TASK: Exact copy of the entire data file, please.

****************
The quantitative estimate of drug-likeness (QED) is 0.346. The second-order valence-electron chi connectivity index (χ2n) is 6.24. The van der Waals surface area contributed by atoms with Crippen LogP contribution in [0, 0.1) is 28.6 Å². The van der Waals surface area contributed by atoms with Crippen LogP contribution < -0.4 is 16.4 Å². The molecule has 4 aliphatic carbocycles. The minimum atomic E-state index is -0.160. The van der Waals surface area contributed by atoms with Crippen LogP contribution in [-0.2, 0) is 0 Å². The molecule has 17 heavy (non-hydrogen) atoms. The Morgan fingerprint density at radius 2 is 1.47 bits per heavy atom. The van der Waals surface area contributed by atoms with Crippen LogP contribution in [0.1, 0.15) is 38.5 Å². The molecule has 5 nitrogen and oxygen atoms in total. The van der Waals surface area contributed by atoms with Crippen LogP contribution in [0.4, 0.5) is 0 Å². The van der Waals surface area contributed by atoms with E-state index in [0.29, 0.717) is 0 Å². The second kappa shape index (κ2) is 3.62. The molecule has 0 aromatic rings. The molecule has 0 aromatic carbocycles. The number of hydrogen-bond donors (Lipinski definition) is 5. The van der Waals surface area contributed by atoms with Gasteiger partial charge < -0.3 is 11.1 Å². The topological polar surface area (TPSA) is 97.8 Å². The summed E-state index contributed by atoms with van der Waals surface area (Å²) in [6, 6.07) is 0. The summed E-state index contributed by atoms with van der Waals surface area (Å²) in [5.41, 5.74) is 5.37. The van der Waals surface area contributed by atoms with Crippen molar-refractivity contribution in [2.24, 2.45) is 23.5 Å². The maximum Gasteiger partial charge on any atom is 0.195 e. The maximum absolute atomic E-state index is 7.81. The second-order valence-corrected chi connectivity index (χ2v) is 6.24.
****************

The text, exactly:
The quantitative estimate of drug-likeness (QED) is 0.346. The second-order valence-electron chi connectivity index (χ2n) is 6.24. The van der Waals surface area contributed by atoms with Crippen LogP contribution in [0, 0.1) is 28.6 Å². The van der Waals surface area contributed by atoms with Crippen LogP contribution < -0.4 is 16.4 Å². The molecule has 4 aliphatic carbocycles. The minimum atomic E-state index is -0.160. The van der Waals surface area contributed by atoms with Crippen LogP contribution in [-0.2, 0) is 0 Å². The molecule has 17 heavy (non-hydrogen) atoms. The Morgan fingerprint density at radius 2 is 1.47 bits per heavy atom. The van der Waals surface area contributed by atoms with Crippen LogP contribution in [0.1, 0.15) is 38.5 Å². The molecule has 5 nitrogen and oxygen atoms in total. The van der Waals surface area contributed by atoms with Crippen LogP contribution in [0.4, 0.5) is 0 Å². The van der Waals surface area contributed by atoms with E-state index in [0.29, 0.717) is 0 Å². The second kappa shape index (κ2) is 3.62. The molecule has 0 aromatic rings. The molecule has 0 aromatic carbocycles. The number of hydrogen-bond donors (Lipinski definition) is 5. The van der Waals surface area contributed by atoms with Gasteiger partial charge < -0.3 is 11.1 Å². The topological polar surface area (TPSA) is 97.8 Å². The summed E-state index contributed by atoms with van der Waals surface area (Å²) in [6, 6.07) is 0. The summed E-state index contributed by atoms with van der Waals surface area (Å²) in [5.41, 5.74) is 5.37. The van der Waals surface area contributed by atoms with Crippen molar-refractivity contribution in [2.24, 2.45) is 23.5 Å². The maximum Gasteiger partial charge on any atom is 0.195 e. The maximum absolute atomic E-state index is 7.81. The second-order valence-corrected chi connectivity index (χ2v) is 6.24.